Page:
More details emerge about motorised doping at cyclocross worlds

Don’t miss out on the latest CyclingTips updates.

Jump To Comments

Following the earlier news that Belgian under-23 rider Femke Van den Driessche is under investigation over what the UCI has described as technological fraud, further details have emerged about what appears to have been a motor in her bike.

The European champion has been plunged into the scandal after a bike belonging to her was screened in the pits at the race and found to be in violation of the rules.

“Our auditors made checks at the start and during the race in the pit and they have established mechanical fraud,” stated UCI coordinator Peter Van den Abeele to Sporza.

The same publication has now elaborated on the circumstances. Journalist Martin Vangramberen explained how things unfolded.

“After one lap at the world championships the UCI checked Femke’s bike in the pits with some kind of tablet [electronic device – ed]. The bike was immediately sealed and taken away.

“When the saddle of the tube was removed, there were electrical cables protruding from the tube. When they wanted to remove the crankshaft, something that is normally easy, it was not possible because the crankshaft was stuck. The motor was in there.”

He added that the mood in the Belgian camp is very subdued, and that Belgian cycling federation director Jos Smets was seen crying.

UCI regulation 12.1.013 lays out the sanctions for those proven to have committed technological fraud. Riders found guilty will be suspended for a minimum of six months and handed a fine of between 20,000 and 200,000 Swiss francs.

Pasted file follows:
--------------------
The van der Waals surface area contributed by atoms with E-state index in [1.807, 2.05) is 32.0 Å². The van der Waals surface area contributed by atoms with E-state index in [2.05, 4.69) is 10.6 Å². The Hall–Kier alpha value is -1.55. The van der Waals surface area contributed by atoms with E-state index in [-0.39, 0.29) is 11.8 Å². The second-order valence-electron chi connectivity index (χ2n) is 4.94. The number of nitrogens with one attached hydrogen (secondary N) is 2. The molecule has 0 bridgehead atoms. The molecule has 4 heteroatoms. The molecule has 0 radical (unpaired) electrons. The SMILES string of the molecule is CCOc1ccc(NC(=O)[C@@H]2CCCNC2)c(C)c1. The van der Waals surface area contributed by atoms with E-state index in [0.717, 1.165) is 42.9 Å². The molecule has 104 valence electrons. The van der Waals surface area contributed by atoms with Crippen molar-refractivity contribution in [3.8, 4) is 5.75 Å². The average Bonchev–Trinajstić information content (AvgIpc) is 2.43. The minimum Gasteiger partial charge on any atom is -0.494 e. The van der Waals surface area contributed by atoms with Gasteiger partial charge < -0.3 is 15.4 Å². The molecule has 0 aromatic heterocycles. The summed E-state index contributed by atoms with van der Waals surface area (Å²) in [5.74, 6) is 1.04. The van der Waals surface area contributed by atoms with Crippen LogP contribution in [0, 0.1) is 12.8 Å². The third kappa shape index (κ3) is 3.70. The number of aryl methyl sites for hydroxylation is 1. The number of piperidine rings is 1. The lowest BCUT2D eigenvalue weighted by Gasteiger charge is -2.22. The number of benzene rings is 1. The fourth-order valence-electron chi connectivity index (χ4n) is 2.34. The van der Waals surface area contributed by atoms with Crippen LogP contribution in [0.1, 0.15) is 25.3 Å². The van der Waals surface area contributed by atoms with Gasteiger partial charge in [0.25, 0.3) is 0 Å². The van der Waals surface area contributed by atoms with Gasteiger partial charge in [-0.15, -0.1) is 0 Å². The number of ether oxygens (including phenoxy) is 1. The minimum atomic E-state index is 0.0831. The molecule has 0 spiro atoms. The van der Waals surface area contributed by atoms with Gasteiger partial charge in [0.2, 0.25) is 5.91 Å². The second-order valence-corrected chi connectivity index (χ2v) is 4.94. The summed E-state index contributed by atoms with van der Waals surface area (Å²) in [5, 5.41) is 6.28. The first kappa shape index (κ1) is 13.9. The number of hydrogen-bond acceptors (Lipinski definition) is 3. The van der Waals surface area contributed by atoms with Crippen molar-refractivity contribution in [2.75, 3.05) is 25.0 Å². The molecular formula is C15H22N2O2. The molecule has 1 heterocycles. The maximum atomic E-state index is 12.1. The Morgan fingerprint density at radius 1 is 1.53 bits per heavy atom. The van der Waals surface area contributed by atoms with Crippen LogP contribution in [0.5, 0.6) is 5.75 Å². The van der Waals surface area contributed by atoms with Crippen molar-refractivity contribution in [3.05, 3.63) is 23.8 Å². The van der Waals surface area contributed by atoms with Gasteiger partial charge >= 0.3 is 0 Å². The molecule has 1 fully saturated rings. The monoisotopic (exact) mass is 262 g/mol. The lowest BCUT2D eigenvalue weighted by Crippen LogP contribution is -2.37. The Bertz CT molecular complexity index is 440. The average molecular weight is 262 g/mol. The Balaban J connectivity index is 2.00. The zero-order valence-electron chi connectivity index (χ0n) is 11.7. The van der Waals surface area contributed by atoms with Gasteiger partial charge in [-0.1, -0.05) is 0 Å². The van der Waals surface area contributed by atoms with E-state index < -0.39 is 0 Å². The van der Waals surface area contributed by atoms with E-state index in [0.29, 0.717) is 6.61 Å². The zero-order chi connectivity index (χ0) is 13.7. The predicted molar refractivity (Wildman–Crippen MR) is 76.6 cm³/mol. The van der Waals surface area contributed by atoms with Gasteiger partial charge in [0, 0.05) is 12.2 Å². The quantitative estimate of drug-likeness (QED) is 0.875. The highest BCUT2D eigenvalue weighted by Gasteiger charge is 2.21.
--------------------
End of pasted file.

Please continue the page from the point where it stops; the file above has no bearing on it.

The rider’s team can also be hit, incurring a ban of at least six months and a fine of between 100,000 and one million Swiss francs. It is not clear at this point in time if the Belgian national team would be punished.

Meanwhile Van den Driessche’s father has, predictably, insisted upon her innocence.

“It’s not Femke’s bike,” he claimed to De Staandard. “The bike was in the pit but it is [belonging to] someone from her entourage, who sometimes trains with her. But it was never the intention that it would be raced.

“Femke has absolutely not used that bike during the race. We are strongly affected by the events. Femke is totally upside down about it.

“We also do not know what ‘technical fraud’ means. But if the intention was to cheat, you would ride that bike, wouldn’t you?

“Femke has been European and Belgian Champion. Why would you do in the world championships?”

His words will likely be viewed with some scepticism, as her brother is currently serving a ban for EPO.

Editors' Picks